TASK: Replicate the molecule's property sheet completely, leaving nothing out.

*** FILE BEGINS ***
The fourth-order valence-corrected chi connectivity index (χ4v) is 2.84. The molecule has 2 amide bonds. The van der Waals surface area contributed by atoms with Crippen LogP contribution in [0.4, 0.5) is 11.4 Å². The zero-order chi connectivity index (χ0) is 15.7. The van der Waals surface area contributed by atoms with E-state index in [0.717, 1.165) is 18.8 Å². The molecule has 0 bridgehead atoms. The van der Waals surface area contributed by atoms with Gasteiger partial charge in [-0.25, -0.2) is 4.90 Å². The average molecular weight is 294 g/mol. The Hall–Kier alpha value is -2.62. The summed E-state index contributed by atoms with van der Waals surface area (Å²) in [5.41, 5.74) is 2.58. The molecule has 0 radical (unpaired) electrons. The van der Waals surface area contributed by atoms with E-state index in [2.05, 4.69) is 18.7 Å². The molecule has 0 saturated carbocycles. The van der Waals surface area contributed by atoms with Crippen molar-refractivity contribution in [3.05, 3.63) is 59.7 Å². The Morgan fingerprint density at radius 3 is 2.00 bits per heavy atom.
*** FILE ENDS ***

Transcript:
The fourth-order valence-corrected chi connectivity index (χ4v) is 2.84. The molecule has 2 amide bonds. The van der Waals surface area contributed by atoms with Crippen LogP contribution in [0.4, 0.5) is 11.4 Å². The zero-order chi connectivity index (χ0) is 15.7. The van der Waals surface area contributed by atoms with E-state index in [0.717, 1.165) is 18.8 Å². The molecule has 0 bridgehead atoms. The van der Waals surface area contributed by atoms with Gasteiger partial charge in [-0.25, -0.2) is 4.90 Å². The average molecular weight is 294 g/mol. The Hall–Kier alpha value is -2.62. The summed E-state index contributed by atoms with van der Waals surface area (Å²) in [5.41, 5.74) is 2.58. The molecule has 0 radical (unpaired) electrons. The van der Waals surface area contributed by atoms with E-state index in [2.05, 4.69) is 18.7 Å². The molecule has 0 saturated carbocycles. The van der Waals surface area contributed by atoms with Crippen molar-refractivity contribution in [3.05, 3.63) is 59.7 Å². The Morgan fingerprint density at radius 3 is 2.00 bits per heavy atom.